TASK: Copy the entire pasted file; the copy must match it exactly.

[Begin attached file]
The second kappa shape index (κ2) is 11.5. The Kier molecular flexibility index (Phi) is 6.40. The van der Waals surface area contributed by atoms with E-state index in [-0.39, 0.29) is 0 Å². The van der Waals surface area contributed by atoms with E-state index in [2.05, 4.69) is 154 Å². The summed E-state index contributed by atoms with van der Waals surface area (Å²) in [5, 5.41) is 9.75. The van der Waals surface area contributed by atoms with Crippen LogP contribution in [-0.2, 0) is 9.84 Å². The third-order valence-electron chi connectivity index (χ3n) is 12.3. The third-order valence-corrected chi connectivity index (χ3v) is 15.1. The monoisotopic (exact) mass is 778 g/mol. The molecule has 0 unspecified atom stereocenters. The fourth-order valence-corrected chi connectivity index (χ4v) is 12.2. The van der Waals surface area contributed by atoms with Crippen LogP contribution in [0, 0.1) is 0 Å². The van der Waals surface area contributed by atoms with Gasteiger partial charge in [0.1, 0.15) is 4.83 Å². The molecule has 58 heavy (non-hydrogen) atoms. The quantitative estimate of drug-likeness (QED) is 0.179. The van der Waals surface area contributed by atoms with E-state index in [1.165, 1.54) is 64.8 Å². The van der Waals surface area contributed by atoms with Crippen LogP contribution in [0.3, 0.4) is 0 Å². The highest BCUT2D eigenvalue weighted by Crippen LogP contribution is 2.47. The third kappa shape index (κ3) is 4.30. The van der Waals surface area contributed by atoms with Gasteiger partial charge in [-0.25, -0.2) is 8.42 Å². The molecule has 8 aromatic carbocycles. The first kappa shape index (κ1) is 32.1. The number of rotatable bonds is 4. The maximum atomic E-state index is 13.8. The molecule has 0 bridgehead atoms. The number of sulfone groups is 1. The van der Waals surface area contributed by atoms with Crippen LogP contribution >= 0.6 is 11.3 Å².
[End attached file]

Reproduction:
The second kappa shape index (κ2) is 11.5. The Kier molecular flexibility index (Phi) is 6.40. The van der Waals surface area contributed by atoms with E-state index in [-0.39, 0.29) is 0 Å². The van der Waals surface area contributed by atoms with E-state index in [2.05, 4.69) is 154 Å². The summed E-state index contributed by atoms with van der Waals surface area (Å²) in [5, 5.41) is 9.75. The van der Waals surface area contributed by atoms with Crippen LogP contribution in [-0.2, 0) is 9.84 Å². The third-order valence-electron chi connectivity index (χ3n) is 12.3. The third-order valence-corrected chi connectivity index (χ3v) is 15.1. The monoisotopic (exact) mass is 778 g/mol. The molecule has 0 unspecified atom stereocenters. The fourth-order valence-corrected chi connectivity index (χ4v) is 12.2. The van der Waals surface area contributed by atoms with Crippen LogP contribution in [0, 0.1) is 0 Å². The van der Waals surface area contributed by atoms with Gasteiger partial charge in [0.1, 0.15) is 4.83 Å². The molecule has 58 heavy (non-hydrogen) atoms. The quantitative estimate of drug-likeness (QED) is 0.179. The van der Waals surface area contributed by atoms with E-state index in [1.165, 1.54) is 64.8 Å². The van der Waals surface area contributed by atoms with Crippen LogP contribution in [0.3, 0.4) is 0 Å². The highest BCUT2D eigenvalue weighted by Crippen LogP contribution is 2.47. The third kappa shape index (κ3) is 4.30. The van der Waals surface area contributed by atoms with Gasteiger partial charge in [-0.25, -0.2) is 8.42 Å². The molecule has 8 aromatic carbocycles. The first kappa shape index (κ1) is 32.1. The number of rotatable bonds is 4. The maximum atomic E-state index is 13.8. The molecule has 0 bridgehead atoms. The number of sulfone groups is 1. The van der Waals surface area contributed by atoms with Crippen LogP contribution >= 0.6 is 11.3 Å².